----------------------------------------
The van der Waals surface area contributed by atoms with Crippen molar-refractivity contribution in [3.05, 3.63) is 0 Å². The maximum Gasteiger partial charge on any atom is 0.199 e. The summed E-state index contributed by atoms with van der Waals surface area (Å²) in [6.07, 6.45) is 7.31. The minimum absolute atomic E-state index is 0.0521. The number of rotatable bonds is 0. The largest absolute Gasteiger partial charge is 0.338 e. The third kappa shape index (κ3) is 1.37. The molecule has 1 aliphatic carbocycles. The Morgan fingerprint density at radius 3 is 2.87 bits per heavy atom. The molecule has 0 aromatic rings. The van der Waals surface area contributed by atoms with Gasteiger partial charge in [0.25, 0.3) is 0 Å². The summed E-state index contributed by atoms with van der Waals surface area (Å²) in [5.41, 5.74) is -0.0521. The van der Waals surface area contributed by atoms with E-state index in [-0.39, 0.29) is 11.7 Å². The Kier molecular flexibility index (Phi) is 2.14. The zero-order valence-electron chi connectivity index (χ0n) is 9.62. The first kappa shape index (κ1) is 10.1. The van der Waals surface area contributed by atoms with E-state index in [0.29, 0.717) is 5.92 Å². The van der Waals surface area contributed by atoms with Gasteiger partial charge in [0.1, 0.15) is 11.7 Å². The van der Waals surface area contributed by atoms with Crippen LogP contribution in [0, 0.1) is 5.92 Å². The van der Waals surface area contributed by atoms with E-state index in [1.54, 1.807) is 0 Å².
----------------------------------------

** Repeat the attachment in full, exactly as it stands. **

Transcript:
The van der Waals surface area contributed by atoms with Crippen molar-refractivity contribution in [3.05, 3.63) is 0 Å². The maximum Gasteiger partial charge on any atom is 0.199 e. The summed E-state index contributed by atoms with van der Waals surface area (Å²) in [6.07, 6.45) is 7.31. The minimum absolute atomic E-state index is 0.0521. The number of rotatable bonds is 0. The largest absolute Gasteiger partial charge is 0.338 e. The third kappa shape index (κ3) is 1.37. The molecule has 1 aliphatic carbocycles. The Morgan fingerprint density at radius 3 is 2.87 bits per heavy atom. The molecule has 0 aromatic rings. The van der Waals surface area contributed by atoms with Gasteiger partial charge in [0.25, 0.3) is 0 Å². The summed E-state index contributed by atoms with van der Waals surface area (Å²) in [5.41, 5.74) is -0.0521. The van der Waals surface area contributed by atoms with E-state index in [-0.39, 0.29) is 11.7 Å². The Kier molecular flexibility index (Phi) is 2.14. The zero-order valence-electron chi connectivity index (χ0n) is 9.62. The first kappa shape index (κ1) is 10.1. The van der Waals surface area contributed by atoms with E-state index in [0.29, 0.717) is 5.92 Å². The van der Waals surface area contributed by atoms with Gasteiger partial charge in [0.1, 0.15) is 11.7 Å². The van der Waals surface area contributed by atoms with Crippen LogP contribution in [0, 0.1) is 5.92 Å². The van der Waals surface area contributed by atoms with E-state index in [1.54, 1.807) is 0 Å².